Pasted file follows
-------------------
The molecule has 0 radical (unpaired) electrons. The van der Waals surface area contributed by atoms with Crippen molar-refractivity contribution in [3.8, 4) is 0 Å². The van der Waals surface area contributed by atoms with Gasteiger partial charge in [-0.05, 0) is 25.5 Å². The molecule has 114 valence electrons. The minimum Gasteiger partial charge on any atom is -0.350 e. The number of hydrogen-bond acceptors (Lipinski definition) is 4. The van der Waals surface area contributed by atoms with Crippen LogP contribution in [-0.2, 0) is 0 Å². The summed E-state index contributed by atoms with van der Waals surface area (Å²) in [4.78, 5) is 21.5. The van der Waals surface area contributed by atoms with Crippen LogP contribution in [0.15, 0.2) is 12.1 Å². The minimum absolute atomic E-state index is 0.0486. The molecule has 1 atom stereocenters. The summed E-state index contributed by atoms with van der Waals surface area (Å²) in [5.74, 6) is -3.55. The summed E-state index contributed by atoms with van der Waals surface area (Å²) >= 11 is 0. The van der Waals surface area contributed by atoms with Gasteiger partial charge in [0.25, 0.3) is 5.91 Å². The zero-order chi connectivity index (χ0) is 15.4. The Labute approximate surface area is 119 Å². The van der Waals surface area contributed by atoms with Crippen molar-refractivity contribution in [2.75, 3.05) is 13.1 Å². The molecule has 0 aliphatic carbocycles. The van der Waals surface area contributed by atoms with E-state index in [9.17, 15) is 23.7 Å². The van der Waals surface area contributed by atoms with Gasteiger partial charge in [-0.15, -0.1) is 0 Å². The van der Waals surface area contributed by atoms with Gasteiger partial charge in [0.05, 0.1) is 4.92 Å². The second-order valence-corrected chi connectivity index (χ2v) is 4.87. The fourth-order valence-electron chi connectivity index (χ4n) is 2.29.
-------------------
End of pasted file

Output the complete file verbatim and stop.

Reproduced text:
The molecule has 0 radical (unpaired) electrons. The van der Waals surface area contributed by atoms with Crippen molar-refractivity contribution in [3.8, 4) is 0 Å². The van der Waals surface area contributed by atoms with Gasteiger partial charge in [-0.05, 0) is 25.5 Å². The molecule has 114 valence electrons. The minimum Gasteiger partial charge on any atom is -0.350 e. The number of hydrogen-bond acceptors (Lipinski definition) is 4. The van der Waals surface area contributed by atoms with Crippen LogP contribution in [-0.2, 0) is 0 Å². The summed E-state index contributed by atoms with van der Waals surface area (Å²) in [4.78, 5) is 21.5. The van der Waals surface area contributed by atoms with Crippen LogP contribution in [0.15, 0.2) is 12.1 Å². The minimum absolute atomic E-state index is 0.0486. The molecule has 1 atom stereocenters. The summed E-state index contributed by atoms with van der Waals surface area (Å²) in [5.74, 6) is -3.55. The summed E-state index contributed by atoms with van der Waals surface area (Å²) >= 11 is 0. The van der Waals surface area contributed by atoms with Gasteiger partial charge in [0.25, 0.3) is 5.91 Å². The zero-order chi connectivity index (χ0) is 15.4. The Labute approximate surface area is 119 Å². The van der Waals surface area contributed by atoms with Crippen molar-refractivity contribution in [2.75, 3.05) is 13.1 Å². The molecule has 0 aliphatic carbocycles. The van der Waals surface area contributed by atoms with E-state index in [9.17, 15) is 23.7 Å². The van der Waals surface area contributed by atoms with Gasteiger partial charge in [-0.15, -0.1) is 0 Å². The van der Waals surface area contributed by atoms with Gasteiger partial charge in [0.05, 0.1) is 4.92 Å². The second-order valence-corrected chi connectivity index (χ2v) is 4.87. The fourth-order valence-electron chi connectivity index (χ4n) is 2.29.